FAIRFIELD — The Board of Selectmen voted at Wednesday’s meeting against the purchase of a property to expand parking at the library, but approved a Parks and Recreation request to test all additional town parks for contaminants.

The Selectmens’ unanimous vote of denial killed a town attempt to purchase part of the property at 1020 Old Post Road to create additional parking for Fairfield Main Library.

The denial came after multiple residents spoke about the detriment that the development would have to the neighborhood, which is part of the town’s Historic District.

The denied proposal estimated a cost of $500,000 to acquire and improve the front half of the property. The Board of Library Trustees, who unanimously supported the purchase and parking lot expansion, would have funded up to $450,000 to the project.

During public comment, residents spoke to concerns about the project, which some noted would violate a right-of-way easement that the house’s abutting owners have over the road. Town Attorney Stanton Lesser also noted the existence of this right-of-way.

One resident, Ann Katis, was brought to tears in her emotional presentation about the need to preserve the Historic District.

“We are the living library of this town,” Katis said. “We do it for the love of our old homes and the character of the neighborhoods. I can’t believe I’m here begging the town to support us.”

Katis provided the Selectmen with an online petition with 650 signatures, as well as a door-to-door petition she administered with 78 signatures from neighbors.

Other neighbors expressed concerns about the lack of community engagement on the issue and how quickly it has gone through town bodies without taking into account public concerns.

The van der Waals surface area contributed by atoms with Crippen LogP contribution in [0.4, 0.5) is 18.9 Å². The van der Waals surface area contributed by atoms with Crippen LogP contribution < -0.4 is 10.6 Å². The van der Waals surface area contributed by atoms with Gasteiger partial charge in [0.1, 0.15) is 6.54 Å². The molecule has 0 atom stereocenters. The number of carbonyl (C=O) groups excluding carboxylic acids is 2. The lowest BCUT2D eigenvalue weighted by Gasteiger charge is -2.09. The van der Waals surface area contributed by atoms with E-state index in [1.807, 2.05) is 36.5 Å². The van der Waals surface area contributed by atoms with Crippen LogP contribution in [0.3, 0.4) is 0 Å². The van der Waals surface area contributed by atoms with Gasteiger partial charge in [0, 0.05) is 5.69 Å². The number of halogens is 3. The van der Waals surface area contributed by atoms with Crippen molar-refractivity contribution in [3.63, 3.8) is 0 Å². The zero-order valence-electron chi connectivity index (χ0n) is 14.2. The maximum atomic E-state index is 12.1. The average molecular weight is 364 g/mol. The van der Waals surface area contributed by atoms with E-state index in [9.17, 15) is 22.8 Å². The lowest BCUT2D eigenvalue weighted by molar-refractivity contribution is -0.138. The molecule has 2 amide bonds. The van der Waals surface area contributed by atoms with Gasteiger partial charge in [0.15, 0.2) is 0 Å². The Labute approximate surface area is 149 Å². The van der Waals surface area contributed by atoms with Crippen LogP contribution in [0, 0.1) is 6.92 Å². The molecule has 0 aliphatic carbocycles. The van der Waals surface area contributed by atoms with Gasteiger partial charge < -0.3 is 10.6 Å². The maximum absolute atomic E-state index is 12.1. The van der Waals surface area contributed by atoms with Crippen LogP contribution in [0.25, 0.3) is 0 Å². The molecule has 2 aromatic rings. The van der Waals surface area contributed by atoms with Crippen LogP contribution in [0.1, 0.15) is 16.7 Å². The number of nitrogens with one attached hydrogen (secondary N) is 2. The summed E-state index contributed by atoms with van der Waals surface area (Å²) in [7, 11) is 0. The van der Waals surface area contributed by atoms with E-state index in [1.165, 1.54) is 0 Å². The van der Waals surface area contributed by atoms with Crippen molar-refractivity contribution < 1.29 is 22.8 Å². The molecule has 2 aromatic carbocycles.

The Selectmen ultimately voted 3-0 against the proposal, ending efforts to purchase the property and expand parking.

Meanwhile, the Selectmen voted unanimously in favor of a request by Parks and Recreation Director Anthony Calabrese that the town test all parks and fields under their jurisdiction that have not been identified as test sites thus far.

The town has used invoices to identify locations that used fill from the contaminated Public Works pile during the years it was managed by Julian Enterprises. Since August, 60 sites have been tested.

Calabrese’s request on behalf of the Parks and Recreation Commission sought to test additional sites not on this list out of an abundance of caution. The Commission wanted to ensure that that no other parks are affected after contaminants were found at eight sites.

Selectmen Ed Bateson and Chris Tymniak both expressed support for the proposal, saying that given concerns over obscurity in Public Works dealings, they should not limit testing to sites matched by invoices.

“We have to verify everything because we don’t have accurate records of where this stuff went through the town,” Tymniak said.

The additional parks under town jurisdiction include: Dalewood Park, Dover Park, Drew Park, Grasmere Eldercare, Greenfield Hill Green, Henry Rowland Park, Highwood Park, Hook and Ladder Park, Karolyi Park, Knapps Park Square, Lake Mohegan, Lincoln Park, Melville Park, Owen Fish Park, Palmers Neck, Penfield Complex, Perry’s Green, Pine Creek Avenue Park, Rugby Park, Sgt. Murphy Park, Sherman Green, Veres Street Park and Veterans Park.

rscharf@hearstmediact.com